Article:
Cutting the next piece, she grunted in pain from using her left hand. It made her mother laugh. “A sprained wrist, for God’s sake. That’s all you have. You want to hear the injuries you gave me?”
Yes. The longer Lindy fixated on the wrongs done her, the more upset she would get and the less attention she would pay to anything else.
“I left half my skin on the roadway when I jumped from the car. My entire body was a mass of torn, oozing, bleeding scrapes with bones poking out. I broke my collarbone, my upper arm, my elbow, my lower arm, my wrist, my hand and every bone in my fingers.”
Mila wrapped a second piece of tape, again securing most of it to the chair. Sam could easily break free of what touched him.
“Every one of my ribs,” Lindy went on. “My hip, my pelvis, my femur, my lower leg, my ankle and my foot. I didn’t crack open my head, though. Can you believe that? That means I lay there in the weeds, in more red-hot agony than you could ever imagine in your stupid little brain. I lay there, and I listened to his screams, and I watched the flames coming closer, and I couldn’t do a damn thing to save myself while I burned alive.”
Mila continued cutting and wrapping pieces of tape, praying it looked like his hands bore the brunt of it. Done, she moved to the front of chair, tape and knife in her good hand, and spoke for the first time since Sam had arrived. “My wrist hurts too bad. If you want me to tie his ankles, you’re going to have to cut the tape for me.”
Lindy swept a pile of books from the table nearest the door. “It’s a damned sprained wrist!”
“If you wanted me to have two good wrists for tonight, you shouldn’t have tried to kill me Saturday.” Mila knew the mere fact that she’d spoken angered Lindy. She saw it in her eyes, heard it in her gasp, recognized it in the sudden clenching of her fist. Family rules: Mila never spoke to Lindy unless it was necessary, never criticized her, frowned or scowled or rolled her eyes at her and never asked for or expected anything of her.
Lindy stalked across the room, and it took all of Mila’s strength not to cringe or shrink away. It was a small source of wonder that she didn’t want to as badly as she always had before.
“I should have drowned you at birth.” Lindy’s breath was fetid and hot on Mila’s face.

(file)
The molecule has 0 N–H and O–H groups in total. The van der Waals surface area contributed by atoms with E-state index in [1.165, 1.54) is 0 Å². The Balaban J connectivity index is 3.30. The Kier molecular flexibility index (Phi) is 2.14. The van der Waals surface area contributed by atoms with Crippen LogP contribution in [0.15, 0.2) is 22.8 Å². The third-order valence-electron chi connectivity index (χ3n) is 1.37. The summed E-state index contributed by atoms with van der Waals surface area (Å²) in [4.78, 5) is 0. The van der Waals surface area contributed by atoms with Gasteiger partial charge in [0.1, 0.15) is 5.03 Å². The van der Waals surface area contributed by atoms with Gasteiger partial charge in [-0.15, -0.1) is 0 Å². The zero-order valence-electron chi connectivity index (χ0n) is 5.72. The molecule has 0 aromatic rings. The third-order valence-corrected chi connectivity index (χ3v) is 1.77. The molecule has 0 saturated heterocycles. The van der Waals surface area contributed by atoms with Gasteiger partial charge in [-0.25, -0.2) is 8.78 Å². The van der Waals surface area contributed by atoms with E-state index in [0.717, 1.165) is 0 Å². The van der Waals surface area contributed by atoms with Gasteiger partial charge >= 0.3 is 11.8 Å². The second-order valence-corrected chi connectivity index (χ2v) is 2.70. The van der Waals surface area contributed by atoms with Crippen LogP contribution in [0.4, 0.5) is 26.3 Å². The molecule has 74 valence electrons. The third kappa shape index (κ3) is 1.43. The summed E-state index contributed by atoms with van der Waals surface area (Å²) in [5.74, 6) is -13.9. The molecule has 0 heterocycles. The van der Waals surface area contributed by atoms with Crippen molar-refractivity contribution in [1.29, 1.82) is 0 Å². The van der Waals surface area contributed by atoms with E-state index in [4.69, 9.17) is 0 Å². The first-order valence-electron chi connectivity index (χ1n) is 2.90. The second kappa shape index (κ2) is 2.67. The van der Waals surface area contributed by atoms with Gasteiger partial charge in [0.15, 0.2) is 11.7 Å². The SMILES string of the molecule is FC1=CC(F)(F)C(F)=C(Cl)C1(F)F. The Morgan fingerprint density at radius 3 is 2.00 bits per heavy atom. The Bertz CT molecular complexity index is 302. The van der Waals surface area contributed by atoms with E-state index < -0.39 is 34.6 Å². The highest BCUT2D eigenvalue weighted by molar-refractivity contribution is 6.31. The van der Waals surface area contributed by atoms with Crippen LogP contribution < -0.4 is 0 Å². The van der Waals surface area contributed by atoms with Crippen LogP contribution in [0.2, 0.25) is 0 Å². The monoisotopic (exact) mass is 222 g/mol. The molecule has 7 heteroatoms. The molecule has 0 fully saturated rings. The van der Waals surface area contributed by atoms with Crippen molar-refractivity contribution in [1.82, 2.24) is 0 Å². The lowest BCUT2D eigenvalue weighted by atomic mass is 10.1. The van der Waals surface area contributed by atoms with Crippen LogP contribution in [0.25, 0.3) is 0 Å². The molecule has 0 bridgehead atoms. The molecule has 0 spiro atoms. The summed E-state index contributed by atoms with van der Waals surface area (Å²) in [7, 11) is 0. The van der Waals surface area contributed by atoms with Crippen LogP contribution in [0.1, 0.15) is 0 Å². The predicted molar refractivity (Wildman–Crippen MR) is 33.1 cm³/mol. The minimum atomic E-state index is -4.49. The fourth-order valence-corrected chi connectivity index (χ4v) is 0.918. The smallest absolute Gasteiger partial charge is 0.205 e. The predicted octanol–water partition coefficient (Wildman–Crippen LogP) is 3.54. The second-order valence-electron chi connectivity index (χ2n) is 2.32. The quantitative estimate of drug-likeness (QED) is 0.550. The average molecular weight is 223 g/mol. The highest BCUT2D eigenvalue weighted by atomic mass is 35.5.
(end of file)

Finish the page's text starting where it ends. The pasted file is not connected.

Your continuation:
A smile slowly curved her mouth. “Look at the fun we’d be missing if you had.”
She’d never seen Lindy so enraged. Spittle flew from the corners of her mouth, and she gulped shallow breaths through her rebuilt nose, tremors rocketing through her from head to toe. The shaking of her hand was enough to make Mila dizzy from the up-and-down swirls of the pistol’s red dot.
“You’re a coward,” Mila said, her voice drawing strength from someplace else. Behind her, Sam murmured her name, a faint warning. She glanced at him and recognized worry and concern and love and faith. He trusted that she knew how to handle her mother better than he did.
“Bitch!” Lindy staggered forward, switching the gun to her other hand, slapping her open palm against Mila’s face. She had always been so fast before, spinning, circling, landing a second punch before Mila could refocus her eyes after the first. But broken bones and skin contractures from scarring made for slower movement.
Mila’s cheek stung, but she didn’t touch it. “My father knew how to kill. He took his time with it. It was art to him. He made tender slices, delicate cuts and savored the lifeblood he released. You…you sneak up behind people. You stab, butcher, and then you run away like the coward you are.”
“You think this isn’t art?” Lindy spread both arms to indicate the room. “I’ve lain on the grass and smelled my own flesh roasting off my bones. Now I’m going to sit outside and smell your flesh roasting. I’m going to listen to your screams, like the most beautiful music ever played. And I’ll know no one will save you, because your boyfriend will be dying right beside you. It’ll be beautiful.”
Mila scoffed. “That’s not saying much, given how amateurish the rest of them were. My father would be embarrassed.”
Lindy lunged again, her fingers curved into claws, her rage too great to control. Mila stepped back too late. Her mother slammed into her, and they fell to the floor. Vaguely Mila heard scuffling—Sam freeing himself, please, God—but it was lost in the furious wounded-animal screams coming from Lindy’s mouth.